A pilot reintroduction of eight captive-bred birds from David Fleay Wildlife Park was carried out in 2008 in north-eastern NSW and south-eastern Qld. Birds were radio-tracked for four weeks post-release, with two individuals being predated in that period (R. Booth and D. Stewart pers. comm. 2009). Two of these banded captive-bred birds were observed in the wild in north-eastern NSW in 2010 (J. Young unpublished data).
Results from this study have provided information on the Eastern Bristlebird, including life history details, future captive breeding methods and optimal radio-transmitter attachment (Booth and Stewart 2007).
The Eastern Bristlebird Public Contact Action Plan (York 2002) prepared in consultation with the Northern Working Group has raised the profile of the species and improved liaison with landholders and birdwatching groups. Interpretive notices, road signs and information pamphlets in central and southern population areas have increased public awareness and support.
Birds Queensland has been closely involved in population survey and monitoring which has involved training of skilled observers. Volunteers have assisted with survey, banding and monitoring effort at Howe Flat, Victoria. Volunteers have also been very active at many locations in the central population.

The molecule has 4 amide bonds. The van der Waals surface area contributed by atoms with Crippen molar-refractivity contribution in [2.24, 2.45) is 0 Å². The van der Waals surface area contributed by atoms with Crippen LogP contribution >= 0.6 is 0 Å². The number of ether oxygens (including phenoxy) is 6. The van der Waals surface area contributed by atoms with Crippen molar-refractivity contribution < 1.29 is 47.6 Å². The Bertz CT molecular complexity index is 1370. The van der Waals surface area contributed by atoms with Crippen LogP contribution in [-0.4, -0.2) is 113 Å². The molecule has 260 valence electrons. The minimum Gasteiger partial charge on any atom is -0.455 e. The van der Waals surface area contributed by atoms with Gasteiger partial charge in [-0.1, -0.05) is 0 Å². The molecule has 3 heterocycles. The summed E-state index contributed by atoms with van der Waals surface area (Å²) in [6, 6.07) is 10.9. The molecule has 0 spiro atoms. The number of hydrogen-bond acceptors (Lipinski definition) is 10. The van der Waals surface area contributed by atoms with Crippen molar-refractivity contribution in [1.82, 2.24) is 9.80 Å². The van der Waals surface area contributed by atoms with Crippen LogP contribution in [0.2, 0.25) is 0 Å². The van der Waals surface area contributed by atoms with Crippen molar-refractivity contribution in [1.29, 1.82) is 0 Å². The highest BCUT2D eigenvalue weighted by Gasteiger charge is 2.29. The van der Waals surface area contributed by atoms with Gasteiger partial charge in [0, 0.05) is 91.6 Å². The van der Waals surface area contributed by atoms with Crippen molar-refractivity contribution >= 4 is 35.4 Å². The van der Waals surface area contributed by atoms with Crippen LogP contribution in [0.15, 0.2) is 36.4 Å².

The long-term objective [by 2030] of this plan is the recovery of all populations of the Eastern Bristlebird to a position where all four populations are stable. The northern population will be enhanced to increase to a viable level. The central populations will remain stable. An additional southern population will be established in Victoria, bringing the southern population to a viable size. Viable population size will be determined by population viability analysis (PVA). Attaining this long-term objective will involve the protection and management of habitat, the management of threats and enhancement of wild populations through captive breeding, reintroduction and translocation. The objectives, criteria and actions proposed in this recovery plan work towards that objective and build on those in previous plans.
Specific Objectives [within the 5 year projected timeframe of this plan] Objective 1: Maintain and improve the condition and extent (carrying capacity) of Eastern Bristlebird habitat and minimise known or likely threats for all populations, with particular emphasis on fire prescriptions, minimising habitat fragmentation and control of: feral predators, exotic herbivores, overgrazing and weeds.